Munich Personal RePEc Archive

Individual wealth accumulation: Why does dining together as a family matter?

Chatterjee, Swarn and Palmer, Lance and Goetz, Joseph (2010): Individual wealth accumulation: Why does dining together as a family matter? Forthcoming in: Applied Economics Research Bulletin : pp. 1-22.

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Abstract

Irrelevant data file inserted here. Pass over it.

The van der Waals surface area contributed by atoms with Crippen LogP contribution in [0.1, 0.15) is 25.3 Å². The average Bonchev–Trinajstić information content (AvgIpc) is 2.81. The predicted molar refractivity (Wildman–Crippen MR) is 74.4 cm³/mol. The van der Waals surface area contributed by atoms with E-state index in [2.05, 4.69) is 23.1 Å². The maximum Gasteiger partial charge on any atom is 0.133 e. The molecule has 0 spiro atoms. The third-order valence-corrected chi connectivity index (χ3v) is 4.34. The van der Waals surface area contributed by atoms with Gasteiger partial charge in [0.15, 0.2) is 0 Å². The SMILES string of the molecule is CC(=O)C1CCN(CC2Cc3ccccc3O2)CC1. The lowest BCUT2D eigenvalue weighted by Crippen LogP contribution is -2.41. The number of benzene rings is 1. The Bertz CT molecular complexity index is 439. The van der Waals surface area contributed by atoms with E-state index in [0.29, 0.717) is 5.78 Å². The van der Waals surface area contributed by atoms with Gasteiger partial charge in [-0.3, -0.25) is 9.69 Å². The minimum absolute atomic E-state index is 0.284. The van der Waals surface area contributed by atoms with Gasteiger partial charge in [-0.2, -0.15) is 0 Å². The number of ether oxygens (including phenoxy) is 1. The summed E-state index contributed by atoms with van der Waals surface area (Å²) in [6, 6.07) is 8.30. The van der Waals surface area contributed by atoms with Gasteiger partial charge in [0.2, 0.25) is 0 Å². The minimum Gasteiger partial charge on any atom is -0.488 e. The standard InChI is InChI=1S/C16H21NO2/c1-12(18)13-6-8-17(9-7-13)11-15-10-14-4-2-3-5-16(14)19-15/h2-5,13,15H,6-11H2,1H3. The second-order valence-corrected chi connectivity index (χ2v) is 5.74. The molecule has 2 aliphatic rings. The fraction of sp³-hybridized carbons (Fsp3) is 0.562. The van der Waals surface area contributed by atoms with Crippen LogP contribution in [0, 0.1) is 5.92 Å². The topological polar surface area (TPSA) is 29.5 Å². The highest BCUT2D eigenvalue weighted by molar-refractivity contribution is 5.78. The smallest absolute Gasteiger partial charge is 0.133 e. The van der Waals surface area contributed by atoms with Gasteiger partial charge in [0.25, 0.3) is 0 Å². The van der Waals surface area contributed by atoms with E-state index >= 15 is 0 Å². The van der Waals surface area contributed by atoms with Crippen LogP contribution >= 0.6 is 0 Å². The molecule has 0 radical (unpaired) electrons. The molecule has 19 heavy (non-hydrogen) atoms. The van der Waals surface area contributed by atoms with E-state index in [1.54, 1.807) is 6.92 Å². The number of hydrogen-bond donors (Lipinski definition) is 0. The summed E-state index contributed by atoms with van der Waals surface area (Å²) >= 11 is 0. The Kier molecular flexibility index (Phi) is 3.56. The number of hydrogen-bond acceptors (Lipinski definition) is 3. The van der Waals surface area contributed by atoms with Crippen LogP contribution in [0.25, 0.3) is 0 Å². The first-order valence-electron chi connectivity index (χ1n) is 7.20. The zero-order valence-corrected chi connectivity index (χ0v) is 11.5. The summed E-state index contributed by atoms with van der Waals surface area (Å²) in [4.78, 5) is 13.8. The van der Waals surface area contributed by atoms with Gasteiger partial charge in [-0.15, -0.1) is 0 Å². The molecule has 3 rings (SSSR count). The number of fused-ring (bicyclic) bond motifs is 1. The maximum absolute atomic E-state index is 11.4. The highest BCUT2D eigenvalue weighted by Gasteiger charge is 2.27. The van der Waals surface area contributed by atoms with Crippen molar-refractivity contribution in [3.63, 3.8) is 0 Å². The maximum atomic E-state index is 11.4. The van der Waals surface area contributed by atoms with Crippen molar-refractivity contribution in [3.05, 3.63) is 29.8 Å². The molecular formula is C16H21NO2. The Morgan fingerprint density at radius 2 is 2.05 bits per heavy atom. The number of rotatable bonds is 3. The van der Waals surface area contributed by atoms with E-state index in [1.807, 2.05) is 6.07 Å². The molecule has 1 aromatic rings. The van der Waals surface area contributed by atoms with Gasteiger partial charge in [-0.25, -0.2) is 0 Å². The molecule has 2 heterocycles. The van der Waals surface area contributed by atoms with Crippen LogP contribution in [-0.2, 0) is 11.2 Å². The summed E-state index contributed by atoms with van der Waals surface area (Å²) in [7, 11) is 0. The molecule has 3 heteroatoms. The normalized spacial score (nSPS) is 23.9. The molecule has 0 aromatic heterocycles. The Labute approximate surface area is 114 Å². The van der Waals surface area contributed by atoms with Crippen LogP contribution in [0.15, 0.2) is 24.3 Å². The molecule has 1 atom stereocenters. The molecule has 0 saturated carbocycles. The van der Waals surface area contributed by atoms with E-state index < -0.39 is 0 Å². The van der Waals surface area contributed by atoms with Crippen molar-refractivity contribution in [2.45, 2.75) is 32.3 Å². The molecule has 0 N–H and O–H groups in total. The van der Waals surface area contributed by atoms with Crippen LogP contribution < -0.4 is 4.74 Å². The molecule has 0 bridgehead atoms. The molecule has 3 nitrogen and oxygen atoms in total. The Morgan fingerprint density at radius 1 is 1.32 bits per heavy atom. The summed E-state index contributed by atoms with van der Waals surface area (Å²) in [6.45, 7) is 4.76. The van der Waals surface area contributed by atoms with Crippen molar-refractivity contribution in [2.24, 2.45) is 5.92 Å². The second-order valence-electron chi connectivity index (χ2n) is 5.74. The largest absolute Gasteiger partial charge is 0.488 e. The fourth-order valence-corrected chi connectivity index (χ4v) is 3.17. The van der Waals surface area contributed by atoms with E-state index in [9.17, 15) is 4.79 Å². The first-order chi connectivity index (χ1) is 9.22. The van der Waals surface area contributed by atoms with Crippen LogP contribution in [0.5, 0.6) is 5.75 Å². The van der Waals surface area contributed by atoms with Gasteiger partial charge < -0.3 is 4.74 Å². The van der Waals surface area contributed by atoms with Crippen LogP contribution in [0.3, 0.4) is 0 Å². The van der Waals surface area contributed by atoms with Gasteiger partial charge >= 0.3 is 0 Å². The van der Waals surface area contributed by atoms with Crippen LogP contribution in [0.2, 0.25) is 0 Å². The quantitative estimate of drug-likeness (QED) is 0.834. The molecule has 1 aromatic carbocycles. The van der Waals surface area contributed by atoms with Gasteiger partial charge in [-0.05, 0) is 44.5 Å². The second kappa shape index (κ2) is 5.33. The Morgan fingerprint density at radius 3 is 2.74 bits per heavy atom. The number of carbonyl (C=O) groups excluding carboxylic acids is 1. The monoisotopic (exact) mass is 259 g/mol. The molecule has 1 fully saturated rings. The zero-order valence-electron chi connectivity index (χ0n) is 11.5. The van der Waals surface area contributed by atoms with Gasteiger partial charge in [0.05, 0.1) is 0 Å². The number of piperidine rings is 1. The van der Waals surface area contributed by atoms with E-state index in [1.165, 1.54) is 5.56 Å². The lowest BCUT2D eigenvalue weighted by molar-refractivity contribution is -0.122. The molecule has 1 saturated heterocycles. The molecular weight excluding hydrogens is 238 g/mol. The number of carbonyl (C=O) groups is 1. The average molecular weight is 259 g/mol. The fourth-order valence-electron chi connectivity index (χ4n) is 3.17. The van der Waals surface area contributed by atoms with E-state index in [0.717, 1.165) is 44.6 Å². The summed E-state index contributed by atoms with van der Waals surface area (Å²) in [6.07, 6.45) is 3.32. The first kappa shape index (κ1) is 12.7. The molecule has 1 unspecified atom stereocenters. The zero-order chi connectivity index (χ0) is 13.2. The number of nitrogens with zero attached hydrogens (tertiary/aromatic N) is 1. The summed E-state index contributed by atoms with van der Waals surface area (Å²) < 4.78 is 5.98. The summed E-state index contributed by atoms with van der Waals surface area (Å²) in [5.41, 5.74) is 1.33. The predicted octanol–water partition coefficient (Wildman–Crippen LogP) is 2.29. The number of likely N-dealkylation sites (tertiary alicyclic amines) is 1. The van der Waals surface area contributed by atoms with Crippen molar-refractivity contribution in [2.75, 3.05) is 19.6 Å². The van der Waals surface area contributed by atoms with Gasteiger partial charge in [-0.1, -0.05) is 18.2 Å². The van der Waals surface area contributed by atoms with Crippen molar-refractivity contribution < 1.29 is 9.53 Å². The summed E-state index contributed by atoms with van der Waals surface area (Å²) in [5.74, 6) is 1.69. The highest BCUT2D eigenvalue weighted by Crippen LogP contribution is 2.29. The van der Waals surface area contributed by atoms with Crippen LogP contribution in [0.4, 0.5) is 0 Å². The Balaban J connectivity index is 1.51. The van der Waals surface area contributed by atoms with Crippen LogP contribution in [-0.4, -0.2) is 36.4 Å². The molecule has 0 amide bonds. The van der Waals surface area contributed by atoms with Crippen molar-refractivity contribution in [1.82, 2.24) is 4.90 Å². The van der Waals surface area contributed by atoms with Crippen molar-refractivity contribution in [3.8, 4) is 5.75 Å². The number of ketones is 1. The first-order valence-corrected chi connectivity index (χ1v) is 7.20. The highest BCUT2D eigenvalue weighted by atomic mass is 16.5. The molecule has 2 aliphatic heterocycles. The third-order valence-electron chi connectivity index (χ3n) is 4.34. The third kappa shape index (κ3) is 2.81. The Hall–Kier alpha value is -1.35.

This study uses data from the Panel Study of Income Dynamics to examine whether self-regulation, proxied by regularly dining together with family, is associated with better financial preparedness and greater wealth accumulation across time among households. Findings reveal that individuals who had sufficient self-regulation to regularly eat meals together with their family, increased wealth at a faster rate than others between 1994 and 2004. Moreover, those who exhibited self-regulation by frequently spending mealtime with their family showed greater preference for investment portfolio diversification. Consistent with other studies, results indicate that wealth accumulation increased with age, income, and educational attainment.

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